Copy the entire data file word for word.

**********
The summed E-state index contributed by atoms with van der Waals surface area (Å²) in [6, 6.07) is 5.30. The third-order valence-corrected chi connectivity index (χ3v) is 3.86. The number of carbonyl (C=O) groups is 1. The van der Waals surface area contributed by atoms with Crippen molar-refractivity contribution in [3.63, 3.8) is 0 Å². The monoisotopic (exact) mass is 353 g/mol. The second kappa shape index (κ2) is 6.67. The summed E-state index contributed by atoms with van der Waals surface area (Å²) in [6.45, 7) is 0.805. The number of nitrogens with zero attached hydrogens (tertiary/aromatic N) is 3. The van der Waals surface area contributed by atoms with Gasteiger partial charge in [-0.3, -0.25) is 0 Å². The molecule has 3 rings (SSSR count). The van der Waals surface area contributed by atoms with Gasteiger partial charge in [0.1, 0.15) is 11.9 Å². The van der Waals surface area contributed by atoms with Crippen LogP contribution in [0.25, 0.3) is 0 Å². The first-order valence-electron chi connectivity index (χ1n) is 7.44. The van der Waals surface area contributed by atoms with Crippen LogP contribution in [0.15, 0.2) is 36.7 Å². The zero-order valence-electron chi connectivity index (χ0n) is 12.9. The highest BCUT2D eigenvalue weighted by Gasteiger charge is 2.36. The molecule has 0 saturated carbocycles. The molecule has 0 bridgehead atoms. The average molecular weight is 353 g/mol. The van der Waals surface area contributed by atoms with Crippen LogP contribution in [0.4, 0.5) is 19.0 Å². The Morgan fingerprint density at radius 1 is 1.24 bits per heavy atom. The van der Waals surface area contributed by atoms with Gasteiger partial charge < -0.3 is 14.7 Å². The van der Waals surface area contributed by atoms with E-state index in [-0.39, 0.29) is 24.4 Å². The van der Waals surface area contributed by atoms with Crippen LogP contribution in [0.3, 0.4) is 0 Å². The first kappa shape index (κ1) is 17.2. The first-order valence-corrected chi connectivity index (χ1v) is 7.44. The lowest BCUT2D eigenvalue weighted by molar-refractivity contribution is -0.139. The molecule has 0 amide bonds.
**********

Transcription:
The summed E-state index contributed by atoms with van der Waals surface area (Å²) in [6, 6.07) is 5.30. The third-order valence-corrected chi connectivity index (χ3v) is 3.86. The number of carbonyl (C=O) groups is 1. The van der Waals surface area contributed by atoms with Crippen molar-refractivity contribution in [3.63, 3.8) is 0 Å². The monoisotopic (exact) mass is 353 g/mol. The second kappa shape index (κ2) is 6.67. The summed E-state index contributed by atoms with van der Waals surface area (Å²) in [6.45, 7) is 0.805. The number of nitrogens with zero attached hydrogens (tertiary/aromatic N) is 3. The van der Waals surface area contributed by atoms with Gasteiger partial charge in [-0.3, -0.25) is 0 Å². The molecule has 3 rings (SSSR count). The van der Waals surface area contributed by atoms with Gasteiger partial charge in [0.1, 0.15) is 11.9 Å². The van der Waals surface area contributed by atoms with Crippen LogP contribution in [0.25, 0.3) is 0 Å². The first-order valence-electron chi connectivity index (χ1n) is 7.44. The van der Waals surface area contributed by atoms with Crippen LogP contribution in [0.15, 0.2) is 36.7 Å². The zero-order valence-electron chi connectivity index (χ0n) is 12.9. The highest BCUT2D eigenvalue weighted by Gasteiger charge is 2.36. The molecule has 0 saturated carbocycles. The molecule has 0 bridgehead atoms. The average molecular weight is 353 g/mol. The van der Waals surface area contributed by atoms with Crippen LogP contribution in [0.4, 0.5) is 19.0 Å². The Morgan fingerprint density at radius 1 is 1.24 bits per heavy atom. The van der Waals surface area contributed by atoms with Gasteiger partial charge < -0.3 is 14.7 Å². The van der Waals surface area contributed by atoms with E-state index in [-0.39, 0.29) is 24.4 Å². The van der Waals surface area contributed by atoms with Crippen LogP contribution in [0.3, 0.4) is 0 Å². The first kappa shape index (κ1) is 17.2. The first-order valence-corrected chi connectivity index (χ1v) is 7.44. The lowest BCUT2D eigenvalue weighted by molar-refractivity contribution is -0.139. The molecule has 0 amide bonds.